The UK requires a license to watch TV. If a specific player allows someone to avoid paying that fee that would be watching TV the wrong way. And yes, the crime is prosecuted, and they have roving TV detector vans to find perpetrators. Prison is a mite harsh for a punishment, though.
miasm — 2014-01-23T14:06:48-05:00 — #11
I would suggest that 'party' is not the word most commonly used after 'nasty' when describing the tories.
cardon — 2014-01-23T14:12:19-05:00 — #12
I'm not sure that the use of the inflammatory term - theft - is any worse than the inflammatory headline of this article. Reasonable minds can differ on this issue and it doesn't help the dialogue to ignore the real issues with the weak argument that because I can watch something on Netflix it shouldn't be wrong to download it on bittorrent.
It comes down to policy choices that are not always easy. How much should the government be required to do to protect content owners from copyright infringement? Should the government limit its efforts to punishing/preventing illegal distribution or should it also punish viewers? Should copyright holders be protected at all? Does the amount of protection available depend on the content?
I think those are all good questions on which reasonable minds can differ. However, rather than deal with the real issues, journalists and politicians way too often take the easy route of inflammatory rhetoric.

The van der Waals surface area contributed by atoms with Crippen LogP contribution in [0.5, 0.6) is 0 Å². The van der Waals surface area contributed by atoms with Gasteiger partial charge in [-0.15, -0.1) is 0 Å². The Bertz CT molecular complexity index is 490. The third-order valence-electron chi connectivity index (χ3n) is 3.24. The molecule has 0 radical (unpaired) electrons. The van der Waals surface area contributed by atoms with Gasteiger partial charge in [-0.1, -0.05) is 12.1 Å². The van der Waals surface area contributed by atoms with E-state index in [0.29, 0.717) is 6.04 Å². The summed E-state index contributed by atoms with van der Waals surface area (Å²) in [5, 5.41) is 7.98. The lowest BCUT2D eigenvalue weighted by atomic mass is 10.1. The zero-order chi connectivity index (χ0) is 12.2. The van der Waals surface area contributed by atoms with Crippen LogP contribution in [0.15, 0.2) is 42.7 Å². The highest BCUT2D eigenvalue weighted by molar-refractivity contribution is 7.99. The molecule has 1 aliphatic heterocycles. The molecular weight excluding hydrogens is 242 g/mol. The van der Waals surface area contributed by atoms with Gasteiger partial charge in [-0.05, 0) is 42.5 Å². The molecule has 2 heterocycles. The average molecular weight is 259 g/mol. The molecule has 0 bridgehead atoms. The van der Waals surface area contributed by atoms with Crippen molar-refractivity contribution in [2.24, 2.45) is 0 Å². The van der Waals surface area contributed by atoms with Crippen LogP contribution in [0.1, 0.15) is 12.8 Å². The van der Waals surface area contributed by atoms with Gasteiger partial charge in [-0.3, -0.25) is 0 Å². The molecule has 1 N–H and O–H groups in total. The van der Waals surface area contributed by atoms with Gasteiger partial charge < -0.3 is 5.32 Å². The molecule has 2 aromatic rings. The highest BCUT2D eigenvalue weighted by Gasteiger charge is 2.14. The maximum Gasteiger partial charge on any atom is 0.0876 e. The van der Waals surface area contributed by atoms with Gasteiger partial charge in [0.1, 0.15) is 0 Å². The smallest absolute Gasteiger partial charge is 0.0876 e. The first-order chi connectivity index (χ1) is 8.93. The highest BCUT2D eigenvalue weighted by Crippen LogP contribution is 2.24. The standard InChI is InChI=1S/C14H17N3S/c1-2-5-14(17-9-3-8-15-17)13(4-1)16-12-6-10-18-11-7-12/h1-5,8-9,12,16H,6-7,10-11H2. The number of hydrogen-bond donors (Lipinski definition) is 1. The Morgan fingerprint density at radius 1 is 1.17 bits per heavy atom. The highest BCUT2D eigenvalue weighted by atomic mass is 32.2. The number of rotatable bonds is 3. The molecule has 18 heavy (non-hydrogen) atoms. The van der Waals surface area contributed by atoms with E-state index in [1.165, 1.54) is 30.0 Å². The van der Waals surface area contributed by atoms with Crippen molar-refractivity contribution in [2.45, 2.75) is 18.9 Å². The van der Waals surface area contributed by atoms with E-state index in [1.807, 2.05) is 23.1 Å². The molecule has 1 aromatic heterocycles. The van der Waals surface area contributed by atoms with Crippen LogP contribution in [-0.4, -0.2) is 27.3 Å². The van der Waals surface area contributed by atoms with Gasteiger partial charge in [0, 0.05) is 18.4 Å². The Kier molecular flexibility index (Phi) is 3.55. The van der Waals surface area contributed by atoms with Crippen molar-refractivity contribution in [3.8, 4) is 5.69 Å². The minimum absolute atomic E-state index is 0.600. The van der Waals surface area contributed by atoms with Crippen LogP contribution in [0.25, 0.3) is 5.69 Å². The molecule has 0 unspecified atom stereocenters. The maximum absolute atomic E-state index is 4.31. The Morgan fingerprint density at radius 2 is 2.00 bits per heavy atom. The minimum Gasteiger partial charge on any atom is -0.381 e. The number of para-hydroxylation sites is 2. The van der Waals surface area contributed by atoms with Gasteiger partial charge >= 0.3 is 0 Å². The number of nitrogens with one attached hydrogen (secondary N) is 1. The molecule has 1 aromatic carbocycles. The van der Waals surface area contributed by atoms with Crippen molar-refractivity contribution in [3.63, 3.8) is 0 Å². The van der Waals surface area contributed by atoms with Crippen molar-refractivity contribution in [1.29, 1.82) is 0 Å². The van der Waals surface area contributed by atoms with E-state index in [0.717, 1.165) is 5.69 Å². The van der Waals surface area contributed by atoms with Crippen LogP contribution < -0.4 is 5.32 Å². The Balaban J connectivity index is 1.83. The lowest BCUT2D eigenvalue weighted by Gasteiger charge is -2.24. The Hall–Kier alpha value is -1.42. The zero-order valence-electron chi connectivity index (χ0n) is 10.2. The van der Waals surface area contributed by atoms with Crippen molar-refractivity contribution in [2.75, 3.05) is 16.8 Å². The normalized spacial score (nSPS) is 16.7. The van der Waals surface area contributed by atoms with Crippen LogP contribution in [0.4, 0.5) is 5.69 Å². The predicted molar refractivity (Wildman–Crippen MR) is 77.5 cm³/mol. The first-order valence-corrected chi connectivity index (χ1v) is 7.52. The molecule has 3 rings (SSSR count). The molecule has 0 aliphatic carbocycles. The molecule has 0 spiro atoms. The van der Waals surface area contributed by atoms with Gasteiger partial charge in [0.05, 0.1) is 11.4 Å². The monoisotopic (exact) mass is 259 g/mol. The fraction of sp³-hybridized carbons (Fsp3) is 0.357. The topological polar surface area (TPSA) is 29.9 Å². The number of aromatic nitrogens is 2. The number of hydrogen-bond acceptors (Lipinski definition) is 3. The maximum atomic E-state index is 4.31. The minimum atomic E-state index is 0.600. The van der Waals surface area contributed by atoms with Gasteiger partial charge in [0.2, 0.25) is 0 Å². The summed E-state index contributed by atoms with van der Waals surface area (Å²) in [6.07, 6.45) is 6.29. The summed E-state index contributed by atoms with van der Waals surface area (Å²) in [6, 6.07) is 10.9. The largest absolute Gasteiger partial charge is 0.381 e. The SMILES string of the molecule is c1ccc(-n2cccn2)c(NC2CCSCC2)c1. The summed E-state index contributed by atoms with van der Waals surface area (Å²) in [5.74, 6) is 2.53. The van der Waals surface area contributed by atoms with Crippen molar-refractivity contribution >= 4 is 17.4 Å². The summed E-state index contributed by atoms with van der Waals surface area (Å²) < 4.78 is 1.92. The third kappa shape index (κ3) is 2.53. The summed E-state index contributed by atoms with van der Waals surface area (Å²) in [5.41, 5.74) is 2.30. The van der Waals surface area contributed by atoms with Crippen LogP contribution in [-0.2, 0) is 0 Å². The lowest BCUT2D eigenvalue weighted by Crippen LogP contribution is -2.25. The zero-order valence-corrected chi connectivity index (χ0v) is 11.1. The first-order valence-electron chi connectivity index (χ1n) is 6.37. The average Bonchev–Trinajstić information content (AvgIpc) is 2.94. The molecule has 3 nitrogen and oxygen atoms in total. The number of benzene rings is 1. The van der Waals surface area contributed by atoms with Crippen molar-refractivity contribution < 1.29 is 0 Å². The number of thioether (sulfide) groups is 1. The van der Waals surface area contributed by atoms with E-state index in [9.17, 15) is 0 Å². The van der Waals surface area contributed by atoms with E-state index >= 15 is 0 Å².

blearghhh — 2014-01-23T14:12:32-05:00 — #13
You're thinking about the cat detector van. Apparently they can pinpoint a purr from 400 yards.
anonkopimi — 2014-01-23T14:20:46-05:00 — #14
When violence and punishment are the only tools in legislators' toolboxes, our Congresses and Parliaments become nothing more than huge boxes seating hundreds of useless tools.
danegeld — 2014-01-23T15:07:55-05:00 — #15
Copyright infringement is clearly a civil matter not a criminal matter. Prison is not suitable for dealing with copyright infringement - if you're in jail you can't earn money and you'll find it harder to get work when you leave with a criminal record - you'd be disbarred from a lot of work automatically. If the court imposes a civil penalty and you don't pay that penalty, ultimately you could end up in jail for contempt of court - but not for piracy.
eggytoast — 2014-01-23T15:17:03-05:00 — #16
Copyright infringement is not theft. Theft has lighter penalties.
mataband — 2014-01-23T15:18:04-05:00 — #17
Holy God, how is that even tolerated in this age? Do you have to take a test to get a license? Do you pay a fee? Is this whole world GOING INSANE!?!?!???
wrecksdart — 2014-01-23T15:35:37-05:00 — #18
Because money and power (aka The Golden Rule).
daneel — 2014-01-23T15:48:57-05:00 — #19
The licencr fee is the best thing ever. Its why the BBC is ad free and (at least partially) free from commercial concerns.
And it is fabulous value for money. Multiple TV channels, rolling news, a huge network of local and national radio stations, all for less than a single NPR station asks for.
dman — 2014-01-23T15:51:46-05:00 — #20
Yeah, the rhetoric is unhelpful to the cause here. Using this mock-exaggeration, Drunk-driving is just "driving the wrong way", shoplifting is "shopping the wrong way" and rape is only "having sex the wrong way".
Using that sort of argument to imply that x is not a crime is disingenuous.